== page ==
• $\begingroup$ Your expansion gives the potential on the $z$ axis. To find the potential everywhere, replace $\theta$ with $\gamma$, which is the angle between $\mathbf{r}$ and $\mathbf{r'}$; i.e. expand in terms of spherical harmonics (here). $\endgroup$ – Mo_ Aug 13 '13 at 9:59
  • $\begingroup$ but we do not have any dependence on $\phi$-dependence. is it not true that in this case the spherical harmonics reduce to the legendre polynomials? $\endgroup$ – Xin Wang Aug 13 '13 at 10:12
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The most general expression for the potential (assuming a static charge distribution, as you use) is:

$$V({\vec r}) = C + \int d^{3}r'\frac{\rho({\vec r'})}{4\pi \epsilon_{0}\left|{\vec r}-{\vec r}'\right|}$$

Where C satisfies ${\vec \nabla}C = 0$, and the integral covers the region where $\rho \neq 0$.

If you doubt this, you can work out that $\nabla^{2} \frac{1}{\left|{\vec r}\right|} = \delta^{3}({\vec r})$, and then it should be pretty obvious that this equation satisfies the differential form of Gauss's law.

EDIT:

I see that you're asking what happens inside a gap inside of a spherically symmetric distribution. In this case, you can use the high school physics version of Gauss's law to show that:

$$\left|{\vec E}\right| = k\frac{Q_{inc}}{r^{2}}$$

Since, inside of your inner gap, the charge enclosed by any gaussian surface is zero, you have $E = 0$ and $V=$ Constant

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    $\begingroup$ no, the first version was okay, but I was wondering how one can find C from your definition and whether there is some taylor expansion (of the denominator) that I could use in this case, since it is hard to integrate this thing in general $\endgroup$ – Xin Wang Aug 9 '13 at 10:15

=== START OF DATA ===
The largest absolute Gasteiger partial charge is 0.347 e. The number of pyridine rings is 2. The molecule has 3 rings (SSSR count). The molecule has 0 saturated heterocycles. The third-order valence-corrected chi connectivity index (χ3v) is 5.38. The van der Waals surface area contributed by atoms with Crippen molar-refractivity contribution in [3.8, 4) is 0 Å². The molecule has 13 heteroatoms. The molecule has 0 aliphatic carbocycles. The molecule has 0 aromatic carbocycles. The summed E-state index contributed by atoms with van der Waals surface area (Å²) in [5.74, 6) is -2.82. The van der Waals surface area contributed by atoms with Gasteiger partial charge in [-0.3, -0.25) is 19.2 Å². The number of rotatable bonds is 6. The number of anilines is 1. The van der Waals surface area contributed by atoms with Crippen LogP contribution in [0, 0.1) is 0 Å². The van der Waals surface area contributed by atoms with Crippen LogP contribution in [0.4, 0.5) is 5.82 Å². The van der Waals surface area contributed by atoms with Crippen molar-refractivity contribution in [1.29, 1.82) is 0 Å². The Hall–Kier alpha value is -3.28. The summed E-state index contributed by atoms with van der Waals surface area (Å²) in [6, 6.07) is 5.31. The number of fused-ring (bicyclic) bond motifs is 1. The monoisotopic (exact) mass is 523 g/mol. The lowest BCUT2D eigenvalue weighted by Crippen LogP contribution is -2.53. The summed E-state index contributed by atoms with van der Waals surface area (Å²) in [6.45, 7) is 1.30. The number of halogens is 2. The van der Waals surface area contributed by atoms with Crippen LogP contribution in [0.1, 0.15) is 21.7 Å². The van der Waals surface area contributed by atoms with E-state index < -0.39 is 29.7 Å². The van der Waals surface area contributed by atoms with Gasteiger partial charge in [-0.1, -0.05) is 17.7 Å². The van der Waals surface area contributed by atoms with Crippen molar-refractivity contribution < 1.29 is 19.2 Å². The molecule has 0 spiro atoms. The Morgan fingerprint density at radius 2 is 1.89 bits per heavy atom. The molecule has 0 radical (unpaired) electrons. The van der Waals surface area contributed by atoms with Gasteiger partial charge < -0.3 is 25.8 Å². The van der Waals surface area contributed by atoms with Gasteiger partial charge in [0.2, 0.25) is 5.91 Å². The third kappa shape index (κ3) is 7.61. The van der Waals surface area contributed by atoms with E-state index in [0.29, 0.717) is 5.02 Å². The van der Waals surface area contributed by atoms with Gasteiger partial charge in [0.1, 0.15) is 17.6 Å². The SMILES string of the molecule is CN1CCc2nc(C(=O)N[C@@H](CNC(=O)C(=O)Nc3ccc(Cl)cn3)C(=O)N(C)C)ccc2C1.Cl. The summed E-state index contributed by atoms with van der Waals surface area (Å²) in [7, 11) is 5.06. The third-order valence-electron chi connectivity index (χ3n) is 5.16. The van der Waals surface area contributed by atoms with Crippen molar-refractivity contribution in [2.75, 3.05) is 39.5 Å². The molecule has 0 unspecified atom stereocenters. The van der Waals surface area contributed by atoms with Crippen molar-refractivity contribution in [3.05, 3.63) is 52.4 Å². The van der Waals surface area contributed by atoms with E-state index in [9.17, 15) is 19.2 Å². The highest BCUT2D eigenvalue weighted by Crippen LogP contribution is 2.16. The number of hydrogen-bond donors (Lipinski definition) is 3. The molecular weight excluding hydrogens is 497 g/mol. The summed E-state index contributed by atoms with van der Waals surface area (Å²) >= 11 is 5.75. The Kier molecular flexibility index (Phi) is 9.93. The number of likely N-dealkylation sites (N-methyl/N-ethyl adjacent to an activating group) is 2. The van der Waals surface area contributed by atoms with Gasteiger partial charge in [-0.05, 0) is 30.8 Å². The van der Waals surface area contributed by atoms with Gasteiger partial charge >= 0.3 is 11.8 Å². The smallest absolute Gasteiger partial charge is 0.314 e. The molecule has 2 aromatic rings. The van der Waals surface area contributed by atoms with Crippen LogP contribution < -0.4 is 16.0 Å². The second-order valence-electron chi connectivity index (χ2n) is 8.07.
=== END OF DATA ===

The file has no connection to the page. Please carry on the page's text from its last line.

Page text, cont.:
• $\begingroup$ @Lipschitz: The potential is arbitrary, and C reflects this arbitrariness. Typically, you specify one point where the potential is zero, and after you've done the integral, you evaluate the potential at this point, and set C such that the potential is zero here. $\endgroup$ – Jerry Schirmer Aug 9 '13 at 15:52
  • $\begingroup$ As far as evaluating the integral, you're probably safer doing a taylor expansion of the density in powers of $r-r'$, which should be nice easy integrals. Most people just resort to numerics as this point. $\endgroup$ – Jerry Schirmer Aug 9 '13 at 15:54
  • $\begingroup$ The first equation you've provided for $V$ is not the most general. @Lipschitz asks for the most general case. $\endgroup$ – Mo_ Aug 12 '13 at 17:43
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    $\begingroup$ @Mostafa: that is the most general solution to Maxwell's equations in the static gauge in the case where $\rho$ is time-independent, which is the only reasonable way of answering the question. It's certainly the most general solution to Poisson's equation. If you want to write your own answer that tackles the time-dependence and a general gauge, have at it. That's way beyond the scope of the question, and Jefemienko's equations aren't very enlightening. Downvoting over that is petty. $\endgroup$ – Jerry Schirmer Aug 12 '13 at 17:52